Police guidance on facial recognition technology ‘a hammer blow to privacy’

The College of Policing published a guide for police officers to make sure use of live facial recognition technology is ‘legal and ethical’.

22 March 2022

Innocent people like victims and potential witnesses could be placed on police watchlists under guidance on the use of facial recognition systems, civil liberties groups have warned.

Campaigners branded guidance being sent to forces about how to use live facial recognition technology an “atrocious policy and a hammer blow to privacy and liberty in our country”, claiming it could also mean people with mental health problems could be placed on a list if sought by police.

The College of Policing published a guide for officers in England and Wales on Tuesday to make sure their use of live facial recognition technology is “legal and ethical”.

It comes after the Court of Appeal in 2020 ruled that the use of facial recognition cameras by South Wales Police as a pilot scheme ahead of a nationwide rollout breached privacy rights and broke equalities law.

The college said the technology can be used in operations to find “people who are missing and potentially at a risk of harm; find people where intelligence suggests that they may pose a threat to themselves or others; and arrest people who are wanted by police or courts”.

This could include terrorists or stalkers who police have intelligence on.

But the guidance said “images that may be deemed appropriate” for inclusion on a watchlist include “a victim of an offence or a person who the police have reasonable grounds to suspect would have information of importance and relevance to progress an investigation, or who is otherwise a close associate of an individual”.

Silkie Carlo, director of Big Brother Watch, told the PA news agency: “We warned about mission creep with this Orwellian surveillance technology and now we see that this new policy specifically allows innocent people to be put on facial recognition watchlists.

“This includes victims, potential witnesses, people with mental health problems, or possible friends of any of those people. It is an atrocious policy and a hammer blow to privacy and liberty in our country.

“Parliament has never debated facial recognition or passed a law allowing it to be used. The public wants police to catch criminals but no one wants dangerously inaccurate tech turning our streets into police line-ups.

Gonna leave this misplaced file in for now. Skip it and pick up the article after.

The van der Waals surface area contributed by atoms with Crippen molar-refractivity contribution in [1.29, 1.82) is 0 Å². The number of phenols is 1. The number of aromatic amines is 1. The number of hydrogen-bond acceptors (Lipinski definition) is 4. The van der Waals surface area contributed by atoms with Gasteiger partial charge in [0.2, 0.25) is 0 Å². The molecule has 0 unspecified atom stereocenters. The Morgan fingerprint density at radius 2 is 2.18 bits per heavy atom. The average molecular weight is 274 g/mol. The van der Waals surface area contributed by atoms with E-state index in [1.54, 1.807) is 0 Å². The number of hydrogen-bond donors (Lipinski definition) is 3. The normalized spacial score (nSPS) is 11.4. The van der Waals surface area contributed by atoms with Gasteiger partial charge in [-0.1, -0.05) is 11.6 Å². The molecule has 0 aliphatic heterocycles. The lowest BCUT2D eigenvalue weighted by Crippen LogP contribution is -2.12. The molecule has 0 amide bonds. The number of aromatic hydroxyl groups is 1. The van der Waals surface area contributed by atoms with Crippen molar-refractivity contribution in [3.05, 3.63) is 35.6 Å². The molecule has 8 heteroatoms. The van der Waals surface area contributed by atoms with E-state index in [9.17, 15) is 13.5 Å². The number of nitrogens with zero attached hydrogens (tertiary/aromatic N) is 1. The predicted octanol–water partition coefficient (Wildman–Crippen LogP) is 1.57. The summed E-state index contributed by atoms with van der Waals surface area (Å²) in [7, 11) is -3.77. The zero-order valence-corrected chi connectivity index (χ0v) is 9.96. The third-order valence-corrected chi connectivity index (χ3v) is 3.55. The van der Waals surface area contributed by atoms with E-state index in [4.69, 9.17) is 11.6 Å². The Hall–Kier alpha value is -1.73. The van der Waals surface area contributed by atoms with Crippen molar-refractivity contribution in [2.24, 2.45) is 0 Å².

“Parliament should ban live facial recognition until it has properly considered the extraordinary risks it poses to rights and freedoms in Britain.”

Live facial recognition “turns a digital image into a numerical value before comparing it with images on a police database” which should be chosen specifically each time the technology is used, the college said.

The technology has been used by a small number of police forces to “detect crime and keep people safe” but critics have cited privacy concerns over plans for its wider use.

Emmanuelle Andrews, policy and campaigns manager at Liberty, said: “Introducing new guidance does not solve the underlying problem that facial recognition technology does not make people safer, as it still collects sensitive biometric data from everyone that passes through the camera, fundamentally changing the way we move through public spaces.

“The safest, and only, thing to do with facial recognition is to ban it.”

David Tucker, head of crime at the College of Policing, said: “Guidance issued for police today is clear that live facial recognition should be used in a responsible, transparent, fair and ethical way and only when other, less intrusive methods would not achieve the same results.

“The technology will help police catch some of the most dangerous offenders including stalkers, terrorists and others that the public want off our streets.

“It will be used overtly and unless a critical threat is declared, the public should be notified in advance on force websites or social media about its use.

“We hope that those with concerns about this technology will be reassured by the careful safeguards we’ve set out as requirements for the police who wish to use it, based on a consistent and clear legal and ethical framework across all police forces.”

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